By Marcello Kolax
If you greet the special season with a rumpled face, then South Korea might be right place for you. Christmas in South Korea is often celebrated as a day for young couples, not family, and wine bars or romantic restaurants are booked out well in advance.
But if you are on your own, why not join the crowds flocking to the bars. Since Christmas is a relatively new event, it is open to interpretation. Korea’s first president Rhee Syng-man, a Methodist, introduced Christmas as a national holiday in 1945. Since then, many ideas of how Christmas should be celebrated have evolved.
Myeong-hwan Kim, 25, says, “My parents think Christmas is just the birthday of Jesus. Their generation doesn’t view Christmas as a special day. I am looking forward to a great evening with my girlfriend.” Another unique feature of Korean Christmas is that people eat cake on December 25. The “birth of Jesus” is taken quite literally. On some occasions, people even sing birthday songs dedicated to the baby Jesus.
Minjung Son, 32, is Protestant and member of Yoido Gospel Church, Korea’s biggest church with approximately one million members. She says, “My family has dinner together after attending prayer. I have a piece of cake as I would for a birthday.”
“The Christmas cake became so popular that any business that has anything to do with baking or sweets selling has its own line of Christmas cakes. Every year they compete to outdo the competition in cake decorations and promotions,” says a spokesperson at the Korea Tourism Organisation.
Around one-third of the South Korean population is Christian, which makes it East Asia’s biggest Christian nation. Yet, many are even unaware that Christmas is a public holiday and see it as a regular working day.
Dr. Michael Shin, Professor at the University of Cambridge, says, “Missionaries tried heavily to penetrate China and Japan in the 20th century but it was Korea where they were most successful. In contrast to China, Christianity was not automatically associated with imperialism in Korea.“ People agreed to the teaching of equality and freedom and many who pushed for reforms were Korean Christians.
Brian Deutsch, an English teacher in South Korea up until 2010, thinks Christmas is a very welcome development and says, “The biggest reason why Koreans have adopted so many holidays, and created so many consumer ones, is to inject some fun into the calendar: the two biggest Korean holidays consist almost entirely of being stuck in traffic, days of cooking and being mindful of dead relatives. A holiday like Christmas was brought in without the attachments to tradition in order to give some levity to the winter.”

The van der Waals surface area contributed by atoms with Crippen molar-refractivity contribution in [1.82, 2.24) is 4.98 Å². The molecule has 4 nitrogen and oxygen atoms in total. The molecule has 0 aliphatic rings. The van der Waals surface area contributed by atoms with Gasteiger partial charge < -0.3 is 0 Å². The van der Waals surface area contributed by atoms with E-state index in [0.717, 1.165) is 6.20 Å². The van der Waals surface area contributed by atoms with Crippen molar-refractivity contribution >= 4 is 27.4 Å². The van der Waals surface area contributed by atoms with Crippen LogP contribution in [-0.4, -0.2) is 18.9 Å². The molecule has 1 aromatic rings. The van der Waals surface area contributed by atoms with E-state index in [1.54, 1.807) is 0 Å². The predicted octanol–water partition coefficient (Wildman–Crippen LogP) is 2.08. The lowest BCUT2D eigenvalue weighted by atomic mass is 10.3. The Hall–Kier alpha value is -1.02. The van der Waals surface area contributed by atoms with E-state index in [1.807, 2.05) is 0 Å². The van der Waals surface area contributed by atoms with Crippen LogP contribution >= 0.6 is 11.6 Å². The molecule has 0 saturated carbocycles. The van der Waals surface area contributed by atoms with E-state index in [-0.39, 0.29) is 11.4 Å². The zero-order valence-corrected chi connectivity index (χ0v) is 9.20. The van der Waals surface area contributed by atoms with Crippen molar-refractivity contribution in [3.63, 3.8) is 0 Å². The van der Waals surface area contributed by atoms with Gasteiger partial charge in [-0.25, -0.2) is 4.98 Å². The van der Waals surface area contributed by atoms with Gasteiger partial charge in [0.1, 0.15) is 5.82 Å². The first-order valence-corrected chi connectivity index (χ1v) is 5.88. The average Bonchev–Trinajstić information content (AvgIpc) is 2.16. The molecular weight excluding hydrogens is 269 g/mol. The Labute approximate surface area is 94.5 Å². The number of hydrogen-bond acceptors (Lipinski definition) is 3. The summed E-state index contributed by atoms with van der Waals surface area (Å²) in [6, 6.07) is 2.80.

Simon and Martina Stawski, two bloggers and teachers in Bucheon, agree, “We don’t see lights and Christmas trees on houses everywhere, so it feels like just any old time of the year. Big corporate stores do get into Christmas spirit, but for more commercial than religious reasons. It’s more of a couple’s holiday, akin to Valentine’s Day, and not a family holiday. ”
Christmas used to be a purely religious event in the 1970s and 80s which makes the commercialisation of Christmas a new phenomenon.
James H. Grayson, former missionary in South Korea and now Professor at the University of Sheffield, says, “During my time in Korea, Christmas used to be taken very seriously. I can imagine that Christian youth organisations wanted to make it more attractive for the young so they started to change.”
The spirit is spread almost exclusively by big stores, waiting for the next profit. Some of the elaborate Christmas lights do not change the face of South Korea as most streets are illuminated by advertising boards all year long.
Many complain about the rapid commercialisation and loss of true Christmas spirit. It seems as if Christmas has been reduced to a commercial event within a generation. Maybe, after all, the Korean Christmas is not as different as anywhere else. Happy buying.